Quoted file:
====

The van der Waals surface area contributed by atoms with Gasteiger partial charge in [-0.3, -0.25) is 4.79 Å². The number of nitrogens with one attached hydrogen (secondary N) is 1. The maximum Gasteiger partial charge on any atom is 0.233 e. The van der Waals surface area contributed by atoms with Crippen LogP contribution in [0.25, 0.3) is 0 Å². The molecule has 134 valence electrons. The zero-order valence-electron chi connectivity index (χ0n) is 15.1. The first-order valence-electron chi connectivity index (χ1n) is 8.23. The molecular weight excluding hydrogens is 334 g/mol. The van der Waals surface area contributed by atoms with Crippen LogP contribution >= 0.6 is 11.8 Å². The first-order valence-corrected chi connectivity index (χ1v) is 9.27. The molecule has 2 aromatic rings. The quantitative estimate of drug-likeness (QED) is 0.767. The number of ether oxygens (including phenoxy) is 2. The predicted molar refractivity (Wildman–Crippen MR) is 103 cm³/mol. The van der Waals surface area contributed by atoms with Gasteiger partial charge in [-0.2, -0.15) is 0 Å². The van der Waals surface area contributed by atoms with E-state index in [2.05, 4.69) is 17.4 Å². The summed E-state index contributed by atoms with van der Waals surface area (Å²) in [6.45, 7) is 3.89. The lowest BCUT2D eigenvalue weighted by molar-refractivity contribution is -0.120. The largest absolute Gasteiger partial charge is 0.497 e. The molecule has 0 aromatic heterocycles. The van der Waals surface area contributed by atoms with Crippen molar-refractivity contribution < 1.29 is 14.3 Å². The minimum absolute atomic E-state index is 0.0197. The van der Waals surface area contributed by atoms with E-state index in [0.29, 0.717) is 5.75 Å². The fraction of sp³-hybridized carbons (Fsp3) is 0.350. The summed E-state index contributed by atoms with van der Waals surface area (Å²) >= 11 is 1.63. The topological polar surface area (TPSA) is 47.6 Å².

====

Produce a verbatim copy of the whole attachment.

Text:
The van der Waals surface area contributed by atoms with Gasteiger partial charge in [-0.3, -0.25) is 4.79 Å². The number of nitrogens with one attached hydrogen (secondary N) is 1. The maximum Gasteiger partial charge on any atom is 0.233 e. The van der Waals surface area contributed by atoms with Crippen LogP contribution in [0.25, 0.3) is 0 Å². The molecule has 134 valence electrons. The zero-order valence-electron chi connectivity index (χ0n) is 15.1. The first-order valence-electron chi connectivity index (χ1n) is 8.23. The molecular weight excluding hydrogens is 334 g/mol. The van der Waals surface area contributed by atoms with Crippen LogP contribution >= 0.6 is 11.8 Å². The first-order valence-corrected chi connectivity index (χ1v) is 9.27. The molecule has 2 aromatic rings. The quantitative estimate of drug-likeness (QED) is 0.767. The number of ether oxygens (including phenoxy) is 2. The predicted molar refractivity (Wildman–Crippen MR) is 103 cm³/mol. The van der Waals surface area contributed by atoms with Gasteiger partial charge in [-0.2, -0.15) is 0 Å². The van der Waals surface area contributed by atoms with E-state index in [2.05, 4.69) is 17.4 Å². The summed E-state index contributed by atoms with van der Waals surface area (Å²) in [6.45, 7) is 3.89. The lowest BCUT2D eigenvalue weighted by molar-refractivity contribution is -0.120. The largest absolute Gasteiger partial charge is 0.497 e. The molecule has 0 aromatic heterocycles. The van der Waals surface area contributed by atoms with Crippen molar-refractivity contribution < 1.29 is 14.3 Å². The minimum absolute atomic E-state index is 0.0197. The van der Waals surface area contributed by atoms with E-state index in [0.29, 0.717) is 5.75 Å². The fraction of sp³-hybridized carbons (Fsp3) is 0.350. The summed E-state index contributed by atoms with van der Waals surface area (Å²) >= 11 is 1.63. The topological polar surface area (TPSA) is 47.6 Å².